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Pick of the Week
Sálo, or The 120 Days Of Sodom (Criterion) — Pier Paolo Passolini pulled no punches in his work, but the notorious Sálo stands apart; 36 years after its release, it remains a portrait of cruelty and suffering that is unrivaled in the cinema. Of course, unlike many filmmakers who depict torture in a voyeuristic way, Passolini’s choice was purely political; how better to expose the degradation of Italian life under fascism? A full review of Criterion’s new Blu-ray edition, loaded with extra features, will appear next week, but don’t wait for us. Get it now. (Tom Hall)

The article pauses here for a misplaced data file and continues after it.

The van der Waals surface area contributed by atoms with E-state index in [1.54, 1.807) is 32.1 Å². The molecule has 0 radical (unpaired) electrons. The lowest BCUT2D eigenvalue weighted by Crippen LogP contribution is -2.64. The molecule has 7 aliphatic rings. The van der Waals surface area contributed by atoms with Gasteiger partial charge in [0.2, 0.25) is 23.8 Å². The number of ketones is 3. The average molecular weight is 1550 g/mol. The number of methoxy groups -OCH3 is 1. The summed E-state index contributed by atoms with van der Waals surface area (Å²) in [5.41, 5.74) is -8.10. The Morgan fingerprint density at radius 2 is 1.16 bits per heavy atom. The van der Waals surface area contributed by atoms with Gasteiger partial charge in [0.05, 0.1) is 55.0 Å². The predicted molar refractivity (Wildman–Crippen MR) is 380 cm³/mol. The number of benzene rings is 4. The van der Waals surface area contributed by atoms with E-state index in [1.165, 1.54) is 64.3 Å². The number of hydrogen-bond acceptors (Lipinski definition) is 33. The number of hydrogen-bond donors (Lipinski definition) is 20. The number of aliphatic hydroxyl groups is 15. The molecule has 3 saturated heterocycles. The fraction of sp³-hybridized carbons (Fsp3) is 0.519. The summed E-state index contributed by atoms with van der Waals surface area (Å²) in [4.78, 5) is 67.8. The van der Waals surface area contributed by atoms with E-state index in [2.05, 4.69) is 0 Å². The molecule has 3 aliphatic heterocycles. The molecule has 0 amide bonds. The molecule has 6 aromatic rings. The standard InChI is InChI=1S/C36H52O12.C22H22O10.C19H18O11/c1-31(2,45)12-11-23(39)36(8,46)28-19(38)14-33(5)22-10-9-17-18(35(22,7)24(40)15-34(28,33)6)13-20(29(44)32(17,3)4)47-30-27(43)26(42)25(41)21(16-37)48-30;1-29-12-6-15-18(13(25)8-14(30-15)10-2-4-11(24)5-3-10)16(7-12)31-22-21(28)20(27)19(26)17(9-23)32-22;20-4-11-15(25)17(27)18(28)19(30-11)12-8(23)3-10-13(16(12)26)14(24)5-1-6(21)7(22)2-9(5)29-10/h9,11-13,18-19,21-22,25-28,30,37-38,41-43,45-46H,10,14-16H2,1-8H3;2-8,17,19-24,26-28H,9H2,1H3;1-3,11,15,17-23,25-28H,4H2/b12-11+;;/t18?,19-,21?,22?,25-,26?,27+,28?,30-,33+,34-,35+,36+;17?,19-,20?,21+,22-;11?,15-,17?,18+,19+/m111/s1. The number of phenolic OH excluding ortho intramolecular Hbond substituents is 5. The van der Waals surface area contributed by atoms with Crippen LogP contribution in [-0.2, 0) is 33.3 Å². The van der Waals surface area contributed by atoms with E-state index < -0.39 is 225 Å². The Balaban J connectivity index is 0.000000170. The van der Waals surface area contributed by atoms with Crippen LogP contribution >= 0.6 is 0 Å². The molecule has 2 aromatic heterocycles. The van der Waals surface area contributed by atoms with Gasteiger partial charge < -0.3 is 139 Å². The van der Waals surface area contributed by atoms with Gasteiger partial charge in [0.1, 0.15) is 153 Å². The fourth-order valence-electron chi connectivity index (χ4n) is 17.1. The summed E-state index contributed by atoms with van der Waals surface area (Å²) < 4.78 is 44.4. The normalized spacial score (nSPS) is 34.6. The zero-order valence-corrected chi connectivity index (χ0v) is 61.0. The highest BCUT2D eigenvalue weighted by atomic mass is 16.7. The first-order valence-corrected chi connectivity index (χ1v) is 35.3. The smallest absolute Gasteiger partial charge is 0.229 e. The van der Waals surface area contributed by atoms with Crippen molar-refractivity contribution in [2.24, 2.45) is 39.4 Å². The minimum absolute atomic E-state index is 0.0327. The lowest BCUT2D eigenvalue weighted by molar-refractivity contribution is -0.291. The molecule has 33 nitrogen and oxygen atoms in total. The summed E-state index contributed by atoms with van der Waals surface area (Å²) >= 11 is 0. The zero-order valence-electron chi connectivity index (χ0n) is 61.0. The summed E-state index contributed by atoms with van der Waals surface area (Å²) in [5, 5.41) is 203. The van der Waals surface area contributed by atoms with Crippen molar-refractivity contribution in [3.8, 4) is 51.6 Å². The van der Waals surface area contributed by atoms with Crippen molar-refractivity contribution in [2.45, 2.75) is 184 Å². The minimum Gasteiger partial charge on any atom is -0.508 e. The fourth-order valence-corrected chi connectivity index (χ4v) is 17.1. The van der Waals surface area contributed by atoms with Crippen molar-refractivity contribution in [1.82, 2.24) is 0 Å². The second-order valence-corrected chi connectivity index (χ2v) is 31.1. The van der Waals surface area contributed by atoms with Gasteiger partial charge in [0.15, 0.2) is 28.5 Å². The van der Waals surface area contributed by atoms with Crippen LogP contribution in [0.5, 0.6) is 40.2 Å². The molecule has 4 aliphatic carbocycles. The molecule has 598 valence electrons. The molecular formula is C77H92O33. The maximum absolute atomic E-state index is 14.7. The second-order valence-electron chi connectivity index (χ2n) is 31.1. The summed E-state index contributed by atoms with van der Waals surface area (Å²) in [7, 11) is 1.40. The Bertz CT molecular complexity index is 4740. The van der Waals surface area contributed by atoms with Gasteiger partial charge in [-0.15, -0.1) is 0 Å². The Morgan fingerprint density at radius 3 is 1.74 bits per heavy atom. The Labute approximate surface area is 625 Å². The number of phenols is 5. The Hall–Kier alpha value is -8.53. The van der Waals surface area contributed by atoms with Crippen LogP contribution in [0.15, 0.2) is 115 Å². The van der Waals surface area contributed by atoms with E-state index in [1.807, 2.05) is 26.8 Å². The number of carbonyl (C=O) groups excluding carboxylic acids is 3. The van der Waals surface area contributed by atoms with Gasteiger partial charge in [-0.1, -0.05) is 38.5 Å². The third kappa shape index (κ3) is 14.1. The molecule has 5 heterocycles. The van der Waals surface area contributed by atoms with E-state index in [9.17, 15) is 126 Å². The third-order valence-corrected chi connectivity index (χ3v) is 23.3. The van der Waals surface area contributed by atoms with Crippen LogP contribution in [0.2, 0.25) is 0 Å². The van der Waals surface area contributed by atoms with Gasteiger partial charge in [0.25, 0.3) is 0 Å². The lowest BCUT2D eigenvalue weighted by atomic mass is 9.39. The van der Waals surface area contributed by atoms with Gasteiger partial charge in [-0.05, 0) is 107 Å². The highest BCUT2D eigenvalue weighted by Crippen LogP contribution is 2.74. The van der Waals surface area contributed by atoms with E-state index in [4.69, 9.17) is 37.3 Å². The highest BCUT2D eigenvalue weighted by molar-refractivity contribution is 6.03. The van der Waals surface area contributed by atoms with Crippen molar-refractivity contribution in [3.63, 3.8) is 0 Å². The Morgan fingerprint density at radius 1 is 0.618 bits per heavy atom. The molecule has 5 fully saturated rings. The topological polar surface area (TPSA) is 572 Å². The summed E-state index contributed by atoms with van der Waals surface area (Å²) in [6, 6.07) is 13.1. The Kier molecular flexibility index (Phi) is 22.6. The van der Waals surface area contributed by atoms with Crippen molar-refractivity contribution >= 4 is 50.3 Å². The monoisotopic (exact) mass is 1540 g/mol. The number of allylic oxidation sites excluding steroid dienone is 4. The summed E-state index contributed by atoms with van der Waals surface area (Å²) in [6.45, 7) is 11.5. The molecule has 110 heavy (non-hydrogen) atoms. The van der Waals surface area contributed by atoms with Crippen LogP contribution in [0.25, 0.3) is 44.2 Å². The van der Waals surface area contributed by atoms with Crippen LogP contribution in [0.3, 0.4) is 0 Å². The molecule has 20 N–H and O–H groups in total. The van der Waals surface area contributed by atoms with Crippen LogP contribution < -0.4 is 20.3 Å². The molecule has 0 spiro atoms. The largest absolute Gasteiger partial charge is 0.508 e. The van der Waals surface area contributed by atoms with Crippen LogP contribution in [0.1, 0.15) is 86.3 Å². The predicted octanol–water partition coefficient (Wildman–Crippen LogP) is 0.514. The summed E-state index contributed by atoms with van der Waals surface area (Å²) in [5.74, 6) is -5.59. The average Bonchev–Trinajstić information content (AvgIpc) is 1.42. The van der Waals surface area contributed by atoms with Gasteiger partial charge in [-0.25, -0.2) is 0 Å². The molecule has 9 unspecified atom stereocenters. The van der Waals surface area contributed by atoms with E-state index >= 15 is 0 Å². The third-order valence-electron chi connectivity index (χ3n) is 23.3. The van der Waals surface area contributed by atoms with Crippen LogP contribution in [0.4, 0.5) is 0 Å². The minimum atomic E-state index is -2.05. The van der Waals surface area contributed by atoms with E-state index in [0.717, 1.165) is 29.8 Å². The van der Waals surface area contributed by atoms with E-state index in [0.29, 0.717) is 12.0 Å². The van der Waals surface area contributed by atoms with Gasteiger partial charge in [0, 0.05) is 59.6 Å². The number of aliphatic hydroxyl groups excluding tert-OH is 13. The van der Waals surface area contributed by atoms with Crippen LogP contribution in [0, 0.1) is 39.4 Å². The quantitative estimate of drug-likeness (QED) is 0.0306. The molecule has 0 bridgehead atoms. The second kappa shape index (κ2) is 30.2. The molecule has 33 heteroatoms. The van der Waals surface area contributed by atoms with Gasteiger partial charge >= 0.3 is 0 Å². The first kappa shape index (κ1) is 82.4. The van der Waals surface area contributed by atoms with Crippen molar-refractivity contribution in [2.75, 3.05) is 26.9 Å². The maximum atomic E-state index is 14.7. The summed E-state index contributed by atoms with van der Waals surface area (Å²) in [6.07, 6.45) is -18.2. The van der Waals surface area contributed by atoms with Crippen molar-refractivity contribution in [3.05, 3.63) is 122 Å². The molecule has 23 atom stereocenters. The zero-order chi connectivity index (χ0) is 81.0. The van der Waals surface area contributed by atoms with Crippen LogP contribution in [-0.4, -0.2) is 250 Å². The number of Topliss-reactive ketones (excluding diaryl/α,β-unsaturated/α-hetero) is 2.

The Juche Idea (Lorber Films) — I’m not sure if it’s a) Jim Finn’s ingenuity as a filmmaker; b) Kim Jong Il’s outlandishly hokey propaganda tactics; or c) my own embarrassingly broad political ignorance, but trying to distinguish between fact and fiction in Finn’s latest mini-feature, The Juche Idea (62 minutes), is a confounding task. Are there really artist retreats in North Korea that house outsiders like the South Korean video maker that is profiled here, in which the North Korean ideology of “The Juche Idea”—based around the importance of political independence and economic self-reliance—is fostered? (No way.) Did Jong Il really devote so much time to writing film theory? (Yes way.) Are those the correct subtitled translations of those old movie clips or have they been reworked by Finn to best serve his purposes? (Maybe way?) While I think I understood what was what while watching The Juche Idea, I also can’t deny that my head was tilted to the side, locked in a state of pleasant bafflement throughout (note: this is a very good thing). Read my full review. Available on DVD.
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